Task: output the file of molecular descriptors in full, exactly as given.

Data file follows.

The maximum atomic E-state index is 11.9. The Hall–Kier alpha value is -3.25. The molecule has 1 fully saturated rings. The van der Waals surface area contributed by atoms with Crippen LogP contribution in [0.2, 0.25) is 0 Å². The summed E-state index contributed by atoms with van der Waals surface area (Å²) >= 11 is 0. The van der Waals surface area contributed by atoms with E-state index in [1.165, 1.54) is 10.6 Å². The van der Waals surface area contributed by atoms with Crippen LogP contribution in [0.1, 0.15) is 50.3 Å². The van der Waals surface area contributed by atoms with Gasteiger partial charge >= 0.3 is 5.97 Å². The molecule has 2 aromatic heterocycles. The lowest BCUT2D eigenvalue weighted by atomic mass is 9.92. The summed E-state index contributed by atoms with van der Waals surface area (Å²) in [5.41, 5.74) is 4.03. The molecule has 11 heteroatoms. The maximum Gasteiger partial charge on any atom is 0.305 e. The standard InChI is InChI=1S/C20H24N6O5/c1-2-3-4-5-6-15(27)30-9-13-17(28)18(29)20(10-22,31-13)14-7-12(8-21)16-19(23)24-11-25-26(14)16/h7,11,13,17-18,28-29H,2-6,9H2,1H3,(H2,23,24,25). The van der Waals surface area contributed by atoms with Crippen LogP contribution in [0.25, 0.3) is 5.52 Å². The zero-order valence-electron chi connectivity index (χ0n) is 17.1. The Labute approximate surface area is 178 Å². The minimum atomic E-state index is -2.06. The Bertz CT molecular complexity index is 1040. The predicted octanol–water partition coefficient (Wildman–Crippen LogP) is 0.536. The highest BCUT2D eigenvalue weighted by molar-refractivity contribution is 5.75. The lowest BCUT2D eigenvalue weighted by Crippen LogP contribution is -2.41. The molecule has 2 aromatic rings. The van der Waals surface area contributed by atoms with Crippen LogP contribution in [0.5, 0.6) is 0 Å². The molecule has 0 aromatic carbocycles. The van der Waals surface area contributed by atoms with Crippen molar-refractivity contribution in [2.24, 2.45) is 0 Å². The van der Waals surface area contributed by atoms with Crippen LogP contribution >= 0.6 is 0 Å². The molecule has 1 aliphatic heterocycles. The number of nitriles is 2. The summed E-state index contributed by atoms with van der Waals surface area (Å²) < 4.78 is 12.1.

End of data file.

The maximum atomic E-state index is 11.9. The Hall–Kier alpha value is -3.25. The molecule has 1 fully saturated rings. The van der Waals surface area contributed by atoms with Crippen LogP contribution in [0.2, 0.25) is 0 Å². The summed E-state index contributed by atoms with van der Waals surface area (Å²) >= 11 is 0. The van der Waals surface area contributed by atoms with E-state index in [1.165, 1.54) is 10.6 Å². The van der Waals surface area contributed by atoms with Crippen LogP contribution in [0.1, 0.15) is 50.3 Å². The van der Waals surface area contributed by atoms with Gasteiger partial charge >= 0.3 is 5.97 Å². The molecule has 2 aromatic heterocycles. The lowest BCUT2D eigenvalue weighted by atomic mass is 9.92. The summed E-state index contributed by atoms with van der Waals surface area (Å²) in [5.41, 5.74) is 4.03. The molecule has 11 heteroatoms. The maximum Gasteiger partial charge on any atom is 0.305 e. The standard InChI is InChI=1S/C20H24N6O5/c1-2-3-4-5-6-15(27)30-9-13-17(28)18(29)20(10-22,31-13)14-7-12(8-21)16-19(23)24-11-25-26(14)16/h7,11,13,17-18,28-29H,2-6,9H2,1H3,(H2,23,24,25). The van der Waals surface area contributed by atoms with Crippen LogP contribution in [0.25, 0.3) is 5.52 Å². The zero-order valence-electron chi connectivity index (χ0n) is 17.1. The Labute approximate surface area is 178 Å². The minimum atomic E-state index is -2.06. The Bertz CT molecular complexity index is 1040. The predicted octanol–water partition coefficient (Wildman–Crippen LogP) is 0.536. The highest BCUT2D eigenvalue weighted by molar-refractivity contribution is 5.75. The lowest BCUT2D eigenvalue weighted by Crippen LogP contribution is -2.41. The molecule has 2 aromatic rings. The van der Waals surface area contributed by atoms with Crippen LogP contribution in [0.5, 0.6) is 0 Å². The molecule has 0 aromatic carbocycles. The van der Waals surface area contributed by atoms with Crippen molar-refractivity contribution in [2.24, 2.45) is 0 Å². The van der Waals surface area contributed by atoms with Crippen LogP contribution >= 0.6 is 0 Å². The molecule has 1 aliphatic heterocycles. The number of nitriles is 2. The summed E-state index contributed by atoms with van der Waals surface area (Å²) < 4.78 is 12.1.